Japan’s most expensive parcel of land for 30 years running

Japan’s National Tax Agency recently announced rosenka (路線価) Roadside Land Value data for January 1st, 2015. The key takeaways from the data are 1) nationwide land prices declined 0.4%, the seventh consecutive year of decrease, but the rate of decrease is slowing 2) prices rose in 10 prefectures (Miyagi, Fukushima, Saitama, Chiba, Tokyo, Kanagawa, Aichi, Kyoto, Osaka and Okinawa) but declined in 35 prefectures and 3) rising land prices have been driven by increased investment by foreign funds lured by relatively high positive yield spreads. The background is, of course, yen depreciation and low interest rates, which in turn have been driven by Abenomics and the 2020 Olympic effect.

The most expensive parcel of land in Japan

Based on the rosenka survey, the most expensive piece of land in the country was the land in front of the Kyukyodo stationery store near Ginza station, specifically Ginza 5-Chome along Chuo Dori in Chuo ward, Tokyo.  In 2015, the rosenka value of this land was 26,960,000yen (about $219,000 at today’s exchange rate) per square meter, an annual increase of 14.2%, which was also the highest rate of in Japan. This piece of land has been the most most expensive in Japan for 30 consecutive years.

Google map location of Ginza 1-chome

The most expensive parcel of land in Japan is in front of the Kyukyodo stationery store in Ginza 1-chome, Tokyo.

Main Highlights of Rosenka Data

— Of Japan’s 47 prefectures, the rosenka values for Miyagi and Fukushima prefectures showed the top two highest increases, of 2.5% and 2.3%, respectively, as demand rose for land in two of the prefectures most devastated by the 2011 Great East Japan earthquake and tsunami. However, it is important to note that the survey found that in some parts of Fukushima, some land was assessed as having no value.

— The rosenka value for Tokyo (city), as a whole, rose 2.1%, the third highest rate of increase.

— Aichi prefecture saw an increase (of 1.0%) in rosenka value, as the weakened yen gave a boost to the prefecture’s automobile industry, which also had a spillover effect to real estate values.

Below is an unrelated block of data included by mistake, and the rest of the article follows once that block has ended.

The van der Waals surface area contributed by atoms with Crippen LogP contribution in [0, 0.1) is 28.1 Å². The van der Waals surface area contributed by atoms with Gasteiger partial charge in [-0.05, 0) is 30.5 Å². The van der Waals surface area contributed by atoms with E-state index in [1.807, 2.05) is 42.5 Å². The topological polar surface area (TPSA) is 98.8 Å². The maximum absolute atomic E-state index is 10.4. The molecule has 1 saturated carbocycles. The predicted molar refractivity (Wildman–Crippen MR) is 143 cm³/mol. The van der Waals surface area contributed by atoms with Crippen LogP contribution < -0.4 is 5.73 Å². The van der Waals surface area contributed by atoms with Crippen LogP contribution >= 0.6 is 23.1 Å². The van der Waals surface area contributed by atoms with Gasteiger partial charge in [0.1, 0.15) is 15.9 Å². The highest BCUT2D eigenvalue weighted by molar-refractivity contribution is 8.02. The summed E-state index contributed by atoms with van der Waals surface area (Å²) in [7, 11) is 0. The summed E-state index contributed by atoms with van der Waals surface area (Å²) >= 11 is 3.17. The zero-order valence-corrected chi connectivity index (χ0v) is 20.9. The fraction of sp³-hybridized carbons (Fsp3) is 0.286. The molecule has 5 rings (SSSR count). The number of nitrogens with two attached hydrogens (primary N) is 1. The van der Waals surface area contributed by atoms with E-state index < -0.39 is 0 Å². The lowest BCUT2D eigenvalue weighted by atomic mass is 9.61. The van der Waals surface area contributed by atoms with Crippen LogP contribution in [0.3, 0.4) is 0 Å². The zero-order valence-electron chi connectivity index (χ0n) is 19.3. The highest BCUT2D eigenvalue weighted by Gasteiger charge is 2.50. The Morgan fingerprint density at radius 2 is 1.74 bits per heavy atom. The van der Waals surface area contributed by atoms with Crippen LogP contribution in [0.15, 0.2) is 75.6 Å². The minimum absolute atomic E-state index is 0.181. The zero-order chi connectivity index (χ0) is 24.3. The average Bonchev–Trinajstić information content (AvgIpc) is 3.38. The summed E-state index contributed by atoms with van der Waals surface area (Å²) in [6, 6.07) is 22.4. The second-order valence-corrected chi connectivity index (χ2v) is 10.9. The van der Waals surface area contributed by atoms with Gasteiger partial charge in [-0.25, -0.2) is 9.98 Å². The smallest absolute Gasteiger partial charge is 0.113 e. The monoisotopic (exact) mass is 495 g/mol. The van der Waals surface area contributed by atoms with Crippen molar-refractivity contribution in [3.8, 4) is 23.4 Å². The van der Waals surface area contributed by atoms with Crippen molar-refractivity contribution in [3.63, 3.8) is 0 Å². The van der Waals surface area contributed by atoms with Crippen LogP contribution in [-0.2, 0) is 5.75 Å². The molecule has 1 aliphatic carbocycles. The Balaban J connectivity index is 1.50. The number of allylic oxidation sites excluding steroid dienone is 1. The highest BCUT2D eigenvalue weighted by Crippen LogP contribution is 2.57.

— Land parcels that had double digit value increases include: 1) Nagoya Dori Nagoya 1-chome in Nagoya city (11.5%) 2) Aioi Dori Ebisucho Naka ward in Hiroshima city (10.2%), and Midosuji Dori Kakutacho in Kita ward Osaka (10.1%).

What is the rosenka?

The rosenka Roadside Land Value survey is conducted by the National Tax Agency to calculate inheritance tax. Valuations are done on land adjacent to major roads. On January 1st, about 329,000 points of land nationwide are assessed, and the data is reported on July 1st.

“Since 1955, the National Tax Office has been publishing the Valuation for Inheritance and Gift Tax (souzokuzei hyouka) every year with January 1st as the date of measure. It is one of the two Roadside Land Values (rosenka), which are used for assessing taxes on land bordering major thoroughfares. The other roadside land value is the Valuation for Fixed Asset Tax (koutei shisanzei hyouka), which has been calculated by local government authorities once every three years since 1958. Although the date of measure is January 1st (like the official land value [kouji chika]), roadside land values are announced every July 1st. The reason the results are published six months after measurement is the very large number of parcels subject to this valuation (approximately 410,000 in 2011). Each of the roadside land values is based on the applicable official land value when available; in general, the valuation for fixed asset tax is roughly 70% of the official land value when available, whereas the valuation for inheritance and gift tax is approximately 80%.” (Quoted from “Legal Issues in Japanese Real Estate Investment, with permission of the author”

Sources: National Tax Agency (July 1, 2015), Legal Issues in Japanese Real Estate Investment by Jeff Wynkoop

Photo credit: matt smith